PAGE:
But more importantly, Beijing intellectually links Taiwanese "separatists" with Japanese "military-rightists" in Tokyo. Lee Teng-hui's saga highlights this point: Beijing consistently accused Lee of being an ally of Japanese rightists and forces in the military, whom Chinese believe have never abandoned their dream of conquering the Mainland. Beijing complained last autumn about the "unfortunate" visit of Tokyo Mayor Shintaro Ishihara to Taipei, as he is accused of being among those hostile to China. The linkage between Taiwan separatism and Japanese rightist-military forces once more places the island between China and Japan.
Finally, Tokyo's trade, investments and economic relations with Taipei are strong and multifaceted. Japan is reluctant to abandon these ties for the sake of better relations with the Mainland. However, the Chinese are increasingly suspicious that Taiwan is playing the Japanese card against Beijing in its economic relations with Tokyo.
Both Sino-Japanese and Sino-Taiwanese economic relations have dramatically improved in the past three years. Beijing's total trade with Japan in 2003 stood at $133.5 billion ($58.4 billion with Taiwan) with trade surpluses of $14.7 and $40.4 billion in favor of Japan and Taiwan respectively. Taiwanese investments on the Mainland are estimated at a staggering $100 billion. But despite the emergence of Beijing as a crucial economic partner to both, overall economic relations between Japan and Taiwan remain sound and important. And Beijing suspects Taipei of brandishing the "China threat" in Tokyo, in order to harm Sino-Japanese relations. Moreover, there is a brewing gas dispute in the East China Sea, as Tokyo decided in early January to let Japanese oil companies start test drilling for gas in a contested part of the East China Sea (north of both Taiwan and the disputed Senkaku/Diaoyu Islands). At present, both Tokyo and Beijing claim exclusive economic zones in this region, and Taiwan could be inadvertently dragged into the dispute.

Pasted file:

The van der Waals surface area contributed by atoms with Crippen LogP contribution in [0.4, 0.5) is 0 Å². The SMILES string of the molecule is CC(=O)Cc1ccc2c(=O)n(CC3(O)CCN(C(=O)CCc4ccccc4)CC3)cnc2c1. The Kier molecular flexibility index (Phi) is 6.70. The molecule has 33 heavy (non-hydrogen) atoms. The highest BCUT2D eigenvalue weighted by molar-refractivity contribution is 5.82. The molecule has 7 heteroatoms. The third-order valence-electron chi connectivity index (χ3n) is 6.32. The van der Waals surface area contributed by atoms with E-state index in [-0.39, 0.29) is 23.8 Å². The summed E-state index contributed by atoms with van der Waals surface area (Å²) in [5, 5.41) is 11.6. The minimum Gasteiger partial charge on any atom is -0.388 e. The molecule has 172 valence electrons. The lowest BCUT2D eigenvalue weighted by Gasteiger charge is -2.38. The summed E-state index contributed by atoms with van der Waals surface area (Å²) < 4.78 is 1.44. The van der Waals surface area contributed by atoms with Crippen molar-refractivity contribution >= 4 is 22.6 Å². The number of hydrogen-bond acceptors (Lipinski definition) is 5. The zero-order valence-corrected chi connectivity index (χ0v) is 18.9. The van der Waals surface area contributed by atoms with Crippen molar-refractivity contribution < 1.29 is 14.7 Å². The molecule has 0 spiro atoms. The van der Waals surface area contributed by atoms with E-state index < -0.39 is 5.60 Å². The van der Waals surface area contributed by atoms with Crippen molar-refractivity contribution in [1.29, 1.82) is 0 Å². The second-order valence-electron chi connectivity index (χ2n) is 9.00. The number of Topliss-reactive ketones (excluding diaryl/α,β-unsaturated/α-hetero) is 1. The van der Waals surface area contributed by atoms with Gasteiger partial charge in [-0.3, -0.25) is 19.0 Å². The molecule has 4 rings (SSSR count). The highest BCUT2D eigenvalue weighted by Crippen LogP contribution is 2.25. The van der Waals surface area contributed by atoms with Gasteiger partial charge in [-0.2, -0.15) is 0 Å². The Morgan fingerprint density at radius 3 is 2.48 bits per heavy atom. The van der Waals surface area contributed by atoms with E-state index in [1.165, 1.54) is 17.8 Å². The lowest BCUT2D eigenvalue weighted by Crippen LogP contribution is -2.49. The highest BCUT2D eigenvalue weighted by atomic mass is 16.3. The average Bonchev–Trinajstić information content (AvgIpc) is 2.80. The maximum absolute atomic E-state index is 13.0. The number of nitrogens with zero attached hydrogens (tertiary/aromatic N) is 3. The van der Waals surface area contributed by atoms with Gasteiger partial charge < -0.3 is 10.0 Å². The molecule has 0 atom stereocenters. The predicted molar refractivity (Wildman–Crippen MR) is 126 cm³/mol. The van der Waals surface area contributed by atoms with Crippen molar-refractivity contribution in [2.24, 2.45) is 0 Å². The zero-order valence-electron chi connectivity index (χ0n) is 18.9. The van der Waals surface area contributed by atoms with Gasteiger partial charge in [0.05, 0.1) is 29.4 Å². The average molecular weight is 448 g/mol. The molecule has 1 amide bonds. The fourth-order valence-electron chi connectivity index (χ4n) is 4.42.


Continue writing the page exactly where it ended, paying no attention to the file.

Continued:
Taiwan, therefore, seems destined to be caught between the Sino-Japanese power struggles over Asian dominance. Strategic, historical, cultural and economic determinants make Taiwan a crucial factor in a number of contentious issues, not least of which is the future of America's role in the Asia-Pacific. America's role might already be diminished as this year's East Asian Summit in Kuala Lumpur currently excludes the United States.
Dr Eric Teo Chu Cheow is the Council Secretary of the Singapore Institute of International Affairs (SIIA), and Managing Director of Savoir Faire Corporate Consultants, Singapore.